What started out as a lofty vision two years ago to restore passenger rail to southern Montana will receive a significant boost from the bipartisan infrastructure bill passed by Congress, and proponents are ready to move on the opportunity.
While more than 42 years have passed since the North Coast Hiawatha ran across Montana’s populated southern tier, the silver coach cars buckled behind an Amtrak locomotive heading to Seattle, Portland or Chicago could be closer to reality.
“This is probably one of the most transformational steps toward restoring long-distance passenger rail service in southern Montana than we’ve ever seen, at least since we last lost passenger rail service in 1979,” said Dave Strohmaier, president of the Big Sky Passenger Rail Authority and a Missoula County commissioner.
Sen. Jon Tester sat down with a team of Senate Democrats and Republicans to craft the Infrastructure Investment and Jobs Act. The measure passed the Senate and last week, it cleared the House and now waits for President Joe Biden’s signature.
Tester successfully included language in the bill that directs the U.S. Secretary of Transportation to study the restoration of long-distance routes across the country. The funding package provides $15 million to do so.
“Part of the legislative intent of this is to look at the North Coast Hiawatha across southern Montana and beyond,” said Strohmaier. “We’re fairly confident that the route we are primarily focused on will be part of the mix. We’re not taking anything for granted, but all along we’ve been taking steps to set ourselves up for success, given that we knew this day might come.”
Those steps included an economic analysis conducted by the national Passenger Rail Association exploring the potential benefits of restoring the North Coast Hiawatha.
Among the findings released in October, restoration of the route across Montana and six other states would generate more than $270 million in economic benefits and carry an estimated 420,000 passengers each year. It would cost Amtrak around $68 million to operate, though the cost would be offset partly by $41 million in fares and customer revenues.
The report also found that the route would bring service to roughly 47 stops across seven states ranging from Washington to Illinois. The benefits to the counties served by the stops would aggregate to around $70 million annually and generate nearly $5 million in visitor spending.
Given its potential, transportation authorities are paying attention, Strohmaier said.
“I’ve been in touch with the deputy administrator of the Federal Railroad Administration sharing with him, at his request, the findings of that study,” Strohmaier said. “We’ve done fairly significant outreach with the U.S. Department of Transportation. Folks in Washington, D.C., are very much aware of what we’re doing.”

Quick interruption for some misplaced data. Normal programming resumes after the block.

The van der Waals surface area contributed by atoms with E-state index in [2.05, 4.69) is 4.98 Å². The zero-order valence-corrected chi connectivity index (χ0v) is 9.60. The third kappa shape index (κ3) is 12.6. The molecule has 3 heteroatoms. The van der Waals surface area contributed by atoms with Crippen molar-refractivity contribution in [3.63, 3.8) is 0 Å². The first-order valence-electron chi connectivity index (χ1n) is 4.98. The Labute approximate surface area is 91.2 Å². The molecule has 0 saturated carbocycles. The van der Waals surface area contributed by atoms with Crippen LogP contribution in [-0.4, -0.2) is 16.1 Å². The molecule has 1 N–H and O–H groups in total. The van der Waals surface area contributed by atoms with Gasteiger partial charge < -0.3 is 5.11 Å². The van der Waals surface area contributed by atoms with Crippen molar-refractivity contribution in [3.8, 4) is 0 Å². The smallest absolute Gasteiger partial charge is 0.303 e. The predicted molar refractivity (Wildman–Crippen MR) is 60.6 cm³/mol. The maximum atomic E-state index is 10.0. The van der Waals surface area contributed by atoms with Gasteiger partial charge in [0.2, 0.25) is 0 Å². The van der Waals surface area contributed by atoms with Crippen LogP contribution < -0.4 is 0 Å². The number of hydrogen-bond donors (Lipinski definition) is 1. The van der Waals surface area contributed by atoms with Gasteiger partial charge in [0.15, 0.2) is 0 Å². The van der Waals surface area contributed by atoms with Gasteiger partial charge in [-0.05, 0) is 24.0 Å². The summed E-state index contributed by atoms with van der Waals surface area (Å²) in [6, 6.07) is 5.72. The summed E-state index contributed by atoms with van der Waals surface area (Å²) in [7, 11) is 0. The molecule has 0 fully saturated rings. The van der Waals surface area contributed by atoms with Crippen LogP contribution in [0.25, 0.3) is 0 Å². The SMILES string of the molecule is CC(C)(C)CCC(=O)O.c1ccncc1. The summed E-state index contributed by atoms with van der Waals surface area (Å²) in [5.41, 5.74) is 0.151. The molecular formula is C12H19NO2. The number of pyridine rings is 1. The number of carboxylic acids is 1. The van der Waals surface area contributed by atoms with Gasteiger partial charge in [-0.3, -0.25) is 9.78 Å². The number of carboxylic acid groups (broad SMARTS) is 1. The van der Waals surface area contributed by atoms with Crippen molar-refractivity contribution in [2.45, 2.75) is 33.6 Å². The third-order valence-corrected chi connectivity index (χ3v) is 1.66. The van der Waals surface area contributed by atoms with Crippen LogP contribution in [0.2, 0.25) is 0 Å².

Amtrak also has a representative on the board of the Big Sky Passenger Rail authority, which now includes 17 member counties stretching from east to west across the state. The authority has applied for federal grants to complete further route analysis.
“That money would fund a deeper dive in terms of the socioeconomic benefits of restoring this route,” Strohmaier said. “We also applied for an economic development grant. Should we be successful with that, that would be applied toward route analysis and some staff to assist with community outreach.”
The analysis would also explore the benefits of the route on a region-wide basis. In the past, advocates of restoration have eyed possible service off the North Coast Hiawatha south from Billings to Denver.
Now, Strohmaier said, the study may look at that southern connection on a broader scale stretching from El Paso, Texas, to Calgary, Alberta. It meets the true definition of long-distance rail and the spirit of the legislation, Strohmaier said.
“That’s in the vein of trying to set ourselves up for success. At the end of the day, what we’re trying to achieve is that our main goals are reflected in the study that the secretary of transportation initiates at the direction of Congress and Sen. Jon Tester, who sponsored that language.”
Recent studies also found that restoring the North Coast Hiawatha would have impacts similar to the Sunset Limited and Texas Eagle. Based upon the mix of urban, suburban and rural counties, the route would generate around 426,000 annual riders.
But the Hiawatha has been dormant for more than 40 years. If restored, the route would follow a “very heavily traversed corridor” along the old route that provided passenger service between 1971 and 1979.
Among other things, the infrastructure bill included $12 billion for actual route implementation. Of that, 20%, or around $2.4 billion, must go to long-distance routes.
“That’s the basement – a minimum of that $12 billion that must be spent for enhancements related to long-distance passenger rail routes,” Strohmaier said. “What we’re talking here in Montana is precisely that.”